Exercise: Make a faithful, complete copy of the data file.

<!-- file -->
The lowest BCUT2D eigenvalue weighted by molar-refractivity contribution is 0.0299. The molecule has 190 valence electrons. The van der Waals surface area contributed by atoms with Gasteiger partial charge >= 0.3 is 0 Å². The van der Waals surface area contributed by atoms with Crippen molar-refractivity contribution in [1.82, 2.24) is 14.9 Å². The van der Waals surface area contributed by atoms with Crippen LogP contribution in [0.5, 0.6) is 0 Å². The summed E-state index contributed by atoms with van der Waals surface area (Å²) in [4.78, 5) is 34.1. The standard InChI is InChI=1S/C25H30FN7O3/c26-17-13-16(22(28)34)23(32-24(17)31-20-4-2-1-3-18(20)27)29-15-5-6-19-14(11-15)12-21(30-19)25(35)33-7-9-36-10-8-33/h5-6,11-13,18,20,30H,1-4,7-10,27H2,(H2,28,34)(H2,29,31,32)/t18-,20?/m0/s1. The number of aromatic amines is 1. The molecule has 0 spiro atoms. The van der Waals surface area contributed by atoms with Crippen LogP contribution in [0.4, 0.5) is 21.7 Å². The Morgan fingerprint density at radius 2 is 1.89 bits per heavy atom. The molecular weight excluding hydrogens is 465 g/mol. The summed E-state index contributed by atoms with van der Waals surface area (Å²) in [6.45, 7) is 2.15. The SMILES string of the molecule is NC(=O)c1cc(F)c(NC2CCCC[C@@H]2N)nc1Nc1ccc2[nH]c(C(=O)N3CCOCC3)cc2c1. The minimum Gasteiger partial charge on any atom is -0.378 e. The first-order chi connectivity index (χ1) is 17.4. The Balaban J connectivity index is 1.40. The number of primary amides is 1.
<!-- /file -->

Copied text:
The lowest BCUT2D eigenvalue weighted by molar-refractivity contribution is 0.0299. The molecule has 190 valence electrons. The van der Waals surface area contributed by atoms with Gasteiger partial charge >= 0.3 is 0 Å². The van der Waals surface area contributed by atoms with Crippen molar-refractivity contribution in [1.82, 2.24) is 14.9 Å². The van der Waals surface area contributed by atoms with Crippen LogP contribution in [0.5, 0.6) is 0 Å². The summed E-state index contributed by atoms with van der Waals surface area (Å²) in [4.78, 5) is 34.1. The standard InChI is InChI=1S/C25H30FN7O3/c26-17-13-16(22(28)34)23(32-24(17)31-20-4-2-1-3-18(20)27)29-15-5-6-19-14(11-15)12-21(30-19)25(35)33-7-9-36-10-8-33/h5-6,11-13,18,20,30H,1-4,7-10,27H2,(H2,28,34)(H2,29,31,32)/t18-,20?/m0/s1. The number of aromatic amines is 1. The molecule has 0 spiro atoms. The van der Waals surface area contributed by atoms with Crippen LogP contribution in [0.4, 0.5) is 21.7 Å². The Morgan fingerprint density at radius 2 is 1.89 bits per heavy atom. The molecular weight excluding hydrogens is 465 g/mol. The summed E-state index contributed by atoms with van der Waals surface area (Å²) in [6.45, 7) is 2.15. The SMILES string of the molecule is NC(=O)c1cc(F)c(NC2CCCC[C@@H]2N)nc1Nc1ccc2[nH]c(C(=O)N3CCOCC3)cc2c1. The minimum Gasteiger partial charge on any atom is -0.378 e. The first-order chi connectivity index (χ1) is 17.4. The Balaban J connectivity index is 1.40. The number of primary amides is 1.